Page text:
People love putting things into neat little boxes.

For stuff like infrastructure design, this is great. I'm super glad that road space is well defined enough for you to not kill me in your car. I'm also pretty happy with Netflix's ability to read my tastes and present relevant content.

When we're creating, though, it can be hard to disconnect from all the genres, categories, and subreddits. It's easy to think "what I'm doing feels so different from anything else". 

I've found that sentiment to be rarely true. We don't experience life in a vacuum, so why on earth would learning in one work? 


Today's post is a look into a few concepts I've always returned back to when trying to make progress in any craft. 


1. Take Breaks. 

Our brains are so damn good at adjusting our senses to accommodate our environments. It’s why loud concerts quickly become familiar, or the noise of your parent’s old air conditioner doesn’t drive you to the brink of insanity every second it churns. 

What this means for production is that after a certain amount of time (around 30 min - 1 hr), your brain will no longer be accurately registering what you are working on in reference to the outside world. 

You are effectively in a bubble, and have lost your context to work in. This is why after you’ve been working on the same little detail for hours on end, you are no longer able to tell if any of the changes you're making are “better” or “worse” - they’re just different. 


The solution?

You need to take consistent breaks at least once an hour. Find a quiet space, do something different - it really doesn’t matter, so long as you’re not activating the same sense you just were. If you’re painting, close your eyes and listen to your favorite album. If you’re making music, read something in silence for a few minutes.

The bottom line is: give yourself time to reset. You’ll return to your work with a fresh perspective on what you were doing, and you’ll save yourself countless hours of stress.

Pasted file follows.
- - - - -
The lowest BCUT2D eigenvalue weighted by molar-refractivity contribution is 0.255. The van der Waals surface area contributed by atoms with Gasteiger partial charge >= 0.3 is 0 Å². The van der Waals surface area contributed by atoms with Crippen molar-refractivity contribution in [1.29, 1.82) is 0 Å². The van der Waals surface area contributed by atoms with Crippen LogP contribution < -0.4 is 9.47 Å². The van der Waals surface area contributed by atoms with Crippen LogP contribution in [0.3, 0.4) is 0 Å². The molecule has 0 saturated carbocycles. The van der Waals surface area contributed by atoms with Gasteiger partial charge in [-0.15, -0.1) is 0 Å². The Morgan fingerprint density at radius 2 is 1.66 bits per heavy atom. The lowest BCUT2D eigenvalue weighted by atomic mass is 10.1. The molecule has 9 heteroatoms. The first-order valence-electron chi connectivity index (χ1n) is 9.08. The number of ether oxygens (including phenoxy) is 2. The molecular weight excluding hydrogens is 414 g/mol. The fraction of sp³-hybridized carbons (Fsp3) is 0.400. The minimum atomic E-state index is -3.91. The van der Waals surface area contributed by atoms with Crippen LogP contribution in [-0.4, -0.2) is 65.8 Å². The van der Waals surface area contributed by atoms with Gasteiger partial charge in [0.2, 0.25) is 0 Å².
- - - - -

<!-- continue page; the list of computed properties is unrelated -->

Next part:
2. Leave Space.

As humans, we tend to focus more on what is there, and not what isn’t. In music we listen to the sounds themselves, while we perceive the space between notes as the background - something certainly different from the music, right?

In visual art, we often look for identifiable objects, shapes, and symbols first, and perceive the space between to be the background. 


The truth is, however, that there is no foreground or background.

There in fact is no “empty space” at all. even the space between these words isn’t empty - it’s full of pixels and data behind a screen. You’re just perceiving it as “empty” because you are focused on the words.

Let’s return to the analogy of music: have you ever heard a song that just had too much going on? It’s like there’s no main idea, and everything is competing for your attention. 

When we produce, we’re not always focused on space and contrast as much as we are with creating the main idea, or the foreground. In fact, our usual inclination is to fill up every little piece of space on the screen, or canvas, or song. it makes us feel like we’re doing the most with what we have, however it’s also counterintuitive to how we consume media. 


Consider this:

You’re always perceiving something, even if the intention of that something is for you to perceive it as nothing.

The perceived differences between that something and nothing manifests as the overall contrast of the work. 


3. Perfectionism Leads to Over-Production

Finishing stuff is hard. Letting go is hard. Doing it on a concrete timeline feels damn near next to impossible sometimes, but the bottom line is that you just have to get it out.

You’re going to make mistakes. You’re going to learn things along the way that you wish you knew, and by the end (or even middle) of the project you’re going to see 8 new ways to do it.

There is a certain brilliance in understanding when to let an idea evolve, and when to cut it off. Never be afraid to embrace going in a new direction, but always have discretion and awareness of the original intent.

Sometimes you just have to finish a shitty idea, move on, and start over with more knowledge. Don’t be afraid of it - embrace it. 


Speaking of finishing... 

It looks like I'm about done here. I really take no credit for these principles, because they're just that - principles. Things we inherently know to be true, that I too often forget myself. 

I hope these help you create something meaningful.